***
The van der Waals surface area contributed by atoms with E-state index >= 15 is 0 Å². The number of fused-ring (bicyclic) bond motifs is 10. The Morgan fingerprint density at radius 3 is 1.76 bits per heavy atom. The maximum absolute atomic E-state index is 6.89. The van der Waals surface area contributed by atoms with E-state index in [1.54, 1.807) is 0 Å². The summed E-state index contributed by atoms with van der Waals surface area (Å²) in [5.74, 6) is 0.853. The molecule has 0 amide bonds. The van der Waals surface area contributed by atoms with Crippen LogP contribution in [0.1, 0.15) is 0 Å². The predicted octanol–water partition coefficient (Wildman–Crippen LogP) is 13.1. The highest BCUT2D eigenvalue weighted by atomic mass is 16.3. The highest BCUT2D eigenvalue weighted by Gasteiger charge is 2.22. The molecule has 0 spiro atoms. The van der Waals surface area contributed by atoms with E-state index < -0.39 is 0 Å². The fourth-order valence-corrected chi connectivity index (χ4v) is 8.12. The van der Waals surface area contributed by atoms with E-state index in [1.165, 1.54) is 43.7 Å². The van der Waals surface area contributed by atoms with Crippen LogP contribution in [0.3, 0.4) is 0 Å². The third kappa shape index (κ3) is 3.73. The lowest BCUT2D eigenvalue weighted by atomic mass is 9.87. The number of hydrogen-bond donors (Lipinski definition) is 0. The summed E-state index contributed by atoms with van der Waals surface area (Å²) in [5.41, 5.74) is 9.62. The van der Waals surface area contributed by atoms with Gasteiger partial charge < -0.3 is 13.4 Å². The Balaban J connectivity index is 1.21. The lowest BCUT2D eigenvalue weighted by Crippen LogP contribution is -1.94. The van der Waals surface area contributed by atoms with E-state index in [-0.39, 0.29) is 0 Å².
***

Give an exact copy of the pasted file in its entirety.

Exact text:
The van der Waals surface area contributed by atoms with E-state index >= 15 is 0 Å². The number of fused-ring (bicyclic) bond motifs is 10. The Morgan fingerprint density at radius 3 is 1.76 bits per heavy atom. The maximum absolute atomic E-state index is 6.89. The van der Waals surface area contributed by atoms with E-state index in [1.54, 1.807) is 0 Å². The summed E-state index contributed by atoms with van der Waals surface area (Å²) in [5.74, 6) is 0.853. The molecule has 0 amide bonds. The van der Waals surface area contributed by atoms with Crippen LogP contribution in [0.1, 0.15) is 0 Å². The predicted octanol–water partition coefficient (Wildman–Crippen LogP) is 13.1. The highest BCUT2D eigenvalue weighted by atomic mass is 16.3. The highest BCUT2D eigenvalue weighted by Gasteiger charge is 2.22. The molecule has 0 spiro atoms. The van der Waals surface area contributed by atoms with E-state index < -0.39 is 0 Å². The fourth-order valence-corrected chi connectivity index (χ4v) is 8.12. The van der Waals surface area contributed by atoms with E-state index in [1.165, 1.54) is 43.7 Å². The van der Waals surface area contributed by atoms with Crippen LogP contribution in [0.3, 0.4) is 0 Å². The third kappa shape index (κ3) is 3.73. The lowest BCUT2D eigenvalue weighted by atomic mass is 9.87. The number of hydrogen-bond donors (Lipinski definition) is 0. The summed E-state index contributed by atoms with van der Waals surface area (Å²) in [5.41, 5.74) is 9.62. The van der Waals surface area contributed by atoms with Gasteiger partial charge < -0.3 is 13.4 Å². The Balaban J connectivity index is 1.21. The lowest BCUT2D eigenvalue weighted by Crippen LogP contribution is -1.94. The van der Waals surface area contributed by atoms with E-state index in [-0.39, 0.29) is 0 Å².